About the VAG


The Villages Action Group (VAG) was originally formed in 2003 to fight proposals for large-scale development of greenfield sites around the villages of Aldingbourne and Westergate that were being promoted as part of the West Sussex Structure Plan. VAG fought a long and hard campaign which resulted in the Structure Plan “Area of Search” being widened to “Arun District – West of the River Arun”. This was a major achievement for the local community.

Despite this previous victory, the threat of large-scale greenfield development is certainly back.

Option 3 in the previous Local Development Framework suggested possible major development in the Six Villages area.  No specific sites were ever finalised, but many possible sites were under consideration within the SHLAA.  Option 1 suggested urban extensions to both Bognor and Littlehampton, with minor numbers within the 6 Villages area.  Option 2 was the Eco Town at the Brownfield site of Ford Airfield. If you want more information about the way in which this apparently sensible option was eliminated from the list then visit here.

The Hallam Land proposal for Aldingbourne/Westergate (although the word Aldingbourne was never mentioned much to the fury of the locals) was shelved in 2010.

The last General Election caused the old LDF plan to be scrapped and some of us thought that we might be safe for a while from the development threat due to the economic situation etc

The new Draft Local Plan 2012 is due for Public Consultation from 19th July until 10th September.  There are only 2 Options now which are different rates of house building. However there is only ONE site Option  for building the 2.230 houses. That is, on top of the villages of Aldingbourne and Nyton and the settlements of Eastergate, Westergate and Barnham.

The above information is now very out of date and will be updated when the EiP is completed.


5 Responses to About the VAG

  1. Stuart Morris says:

    Check out VAG’s new Facebook page for latest news and views on Mr Bower and other issues:
    Like us, have your say and invite your friends!

  2. elizabeth arman says:

    As a resident of aldingbourne I am very concerned with what is happening to our five villages.Since moveing to this area in 1994.I have seen a dramatic change in our .Traffic congestion.Terrible trouble getting into the doctors surgery .No facilities for the young at all.& as a parent of three children ,one of which is in her 3rd year at winchester university.I am realy concerned that there is no work at all in our area.Young need to have the chance to make a way in life as well.Flooding our area with yet more housing is not the answer but it will cause yet more problems.

  3. The laws of natural justice have underpinned the English legal system since Roman times. They protect against arbitrary exercise of power by ensuring fair play.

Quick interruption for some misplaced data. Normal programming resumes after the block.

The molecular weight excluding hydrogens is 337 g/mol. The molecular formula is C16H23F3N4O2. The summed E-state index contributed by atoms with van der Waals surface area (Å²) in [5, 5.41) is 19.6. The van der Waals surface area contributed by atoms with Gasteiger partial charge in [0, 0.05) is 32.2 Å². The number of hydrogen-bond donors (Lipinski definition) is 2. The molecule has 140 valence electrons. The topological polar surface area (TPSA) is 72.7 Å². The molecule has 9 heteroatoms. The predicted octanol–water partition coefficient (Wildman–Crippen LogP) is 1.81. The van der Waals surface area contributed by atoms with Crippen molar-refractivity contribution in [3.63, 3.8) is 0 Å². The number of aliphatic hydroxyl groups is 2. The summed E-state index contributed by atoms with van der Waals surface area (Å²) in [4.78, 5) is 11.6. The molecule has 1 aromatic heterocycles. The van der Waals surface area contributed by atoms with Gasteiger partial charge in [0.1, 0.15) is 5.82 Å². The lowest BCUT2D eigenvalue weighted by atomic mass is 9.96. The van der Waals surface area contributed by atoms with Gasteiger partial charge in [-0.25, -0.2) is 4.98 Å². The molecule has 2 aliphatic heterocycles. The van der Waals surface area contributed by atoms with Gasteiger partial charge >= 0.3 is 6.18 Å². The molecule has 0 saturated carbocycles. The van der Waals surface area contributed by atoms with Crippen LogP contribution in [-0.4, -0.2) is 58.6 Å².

The principles of natural justice form two basic legal safeguards that govern all decisions by judges or government officials when they take quasi-judicial or judicial decisions. One is nemo judex in parte sua (no person may judge their own case) and the other is audi alteram partem (the right to be heard).

    (1) Audi alteram partem (Latin for, hear the other side): no accused or a person directly affected by a decision, shall be condemned unless given full chance to prepare and submit his or her case and rebuttal to the opposing party’s arguments.

    (2) Nemo judex in causa sua (Latin for, no man a judge in his own case): no decision is valid if it was influenced by any financial consideration or other interest or bias of the decision maker.
    These principles apply to decisions of all governmental agencies and tribunals, and judgments of all courts, which may be declared to be of having no effect (ultra vires) if found in contravention of natural justice.

    A council cannot campaign against something (the “council-led community campaign” against the principle of an Eco Town) and at the same time consider it with an open mind (the Eco Town Select Committee) – Nemo judex in causa sua. Bias of the decision maker!

    Arun now seeks to use the findings of the Eco Town Select Committee as its justification against a new settlement on brownfield land and instead to justify development of large swathes of greenfield land across the district.

    I hope that the residents most affected by this – in Angmering, Eastergate, Aldingbourne and Barnham, and their democratically elected representatives, will include this point in their response to the current public consultation – in order to receive an independent opinion from the Planning Inspectorate when it is considered in a quasi judicial context.

  4. Ken Holmes says:

    How can a credible and desirable Local District Plan be produced before Neighbourhood Plans which will reflect the views, needs and wishes of the local residents have been produced and considered? Shouldn’t “localisation” and democracy mean a bottom-up approach rather than a top-down is the right way to proceed?
    Having read parts of the draft Local Plan and attended the Eastergate consultation event this morning, I am still no wiser as to why this amount of housing is needed. The number of unsold houses about at the moment does not indicate a strong unsatisfied demand here.
    The destruction of our villages’ environment by introducing 2000+ houses in order to fund a bridge over the railway to make Bognor more approachable is too high a price to pay . I cannot believe that the Woodgate Crossing is the major factor in deterring people from going there. If improved traffic flow is the aim, why not install sensors to detect unacceptably long tailbacks and halt the trains until the tailback is cleared. Certainly this could be achieved for less than the £20 million quoted for a bridge.

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